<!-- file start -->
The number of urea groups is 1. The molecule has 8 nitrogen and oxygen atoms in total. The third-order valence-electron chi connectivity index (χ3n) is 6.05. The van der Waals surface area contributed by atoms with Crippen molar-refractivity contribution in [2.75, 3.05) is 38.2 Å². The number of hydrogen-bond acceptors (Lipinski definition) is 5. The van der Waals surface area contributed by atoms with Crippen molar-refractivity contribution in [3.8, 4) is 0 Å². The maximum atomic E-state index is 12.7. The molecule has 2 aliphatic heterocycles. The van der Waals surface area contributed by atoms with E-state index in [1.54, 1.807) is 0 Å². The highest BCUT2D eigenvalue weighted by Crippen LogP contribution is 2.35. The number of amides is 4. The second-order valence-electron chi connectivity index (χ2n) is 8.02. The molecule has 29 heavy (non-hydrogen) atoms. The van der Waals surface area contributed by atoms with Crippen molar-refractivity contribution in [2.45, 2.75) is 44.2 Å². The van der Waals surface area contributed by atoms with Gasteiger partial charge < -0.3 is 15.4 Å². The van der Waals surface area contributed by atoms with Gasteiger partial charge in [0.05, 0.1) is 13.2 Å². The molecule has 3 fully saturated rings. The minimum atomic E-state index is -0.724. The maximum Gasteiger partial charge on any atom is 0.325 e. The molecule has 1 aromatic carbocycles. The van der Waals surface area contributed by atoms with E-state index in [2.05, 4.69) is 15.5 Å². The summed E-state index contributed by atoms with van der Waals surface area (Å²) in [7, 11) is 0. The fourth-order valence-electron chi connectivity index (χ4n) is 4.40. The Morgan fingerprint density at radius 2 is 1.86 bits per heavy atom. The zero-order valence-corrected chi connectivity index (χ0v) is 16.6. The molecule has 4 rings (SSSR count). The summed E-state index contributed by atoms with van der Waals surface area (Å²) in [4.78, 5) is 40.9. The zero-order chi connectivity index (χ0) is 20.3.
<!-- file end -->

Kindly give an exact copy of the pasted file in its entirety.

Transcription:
The number of urea groups is 1. The molecule has 8 nitrogen and oxygen atoms in total. The third-order valence-electron chi connectivity index (χ3n) is 6.05. The van der Waals surface area contributed by atoms with Crippen molar-refractivity contribution in [2.75, 3.05) is 38.2 Å². The number of hydrogen-bond acceptors (Lipinski definition) is 5. The van der Waals surface area contributed by atoms with Crippen molar-refractivity contribution in [3.8, 4) is 0 Å². The maximum atomic E-state index is 12.7. The molecule has 2 aliphatic heterocycles. The van der Waals surface area contributed by atoms with E-state index in [1.54, 1.807) is 0 Å². The highest BCUT2D eigenvalue weighted by Crippen LogP contribution is 2.35. The number of amides is 4. The second-order valence-electron chi connectivity index (χ2n) is 8.02. The molecule has 29 heavy (non-hydrogen) atoms. The van der Waals surface area contributed by atoms with Crippen molar-refractivity contribution in [2.45, 2.75) is 44.2 Å². The van der Waals surface area contributed by atoms with Gasteiger partial charge < -0.3 is 15.4 Å². The van der Waals surface area contributed by atoms with Gasteiger partial charge in [0.05, 0.1) is 13.2 Å². The molecule has 3 fully saturated rings. The minimum atomic E-state index is -0.724. The maximum Gasteiger partial charge on any atom is 0.325 e. The molecule has 1 aromatic carbocycles. The van der Waals surface area contributed by atoms with E-state index in [2.05, 4.69) is 15.5 Å². The summed E-state index contributed by atoms with van der Waals surface area (Å²) in [7, 11) is 0. The fourth-order valence-electron chi connectivity index (χ4n) is 4.40. The Morgan fingerprint density at radius 2 is 1.86 bits per heavy atom. The zero-order valence-corrected chi connectivity index (χ0v) is 16.6. The molecule has 4 rings (SSSR count). The summed E-state index contributed by atoms with van der Waals surface area (Å²) in [4.78, 5) is 40.9. The zero-order chi connectivity index (χ0) is 20.3.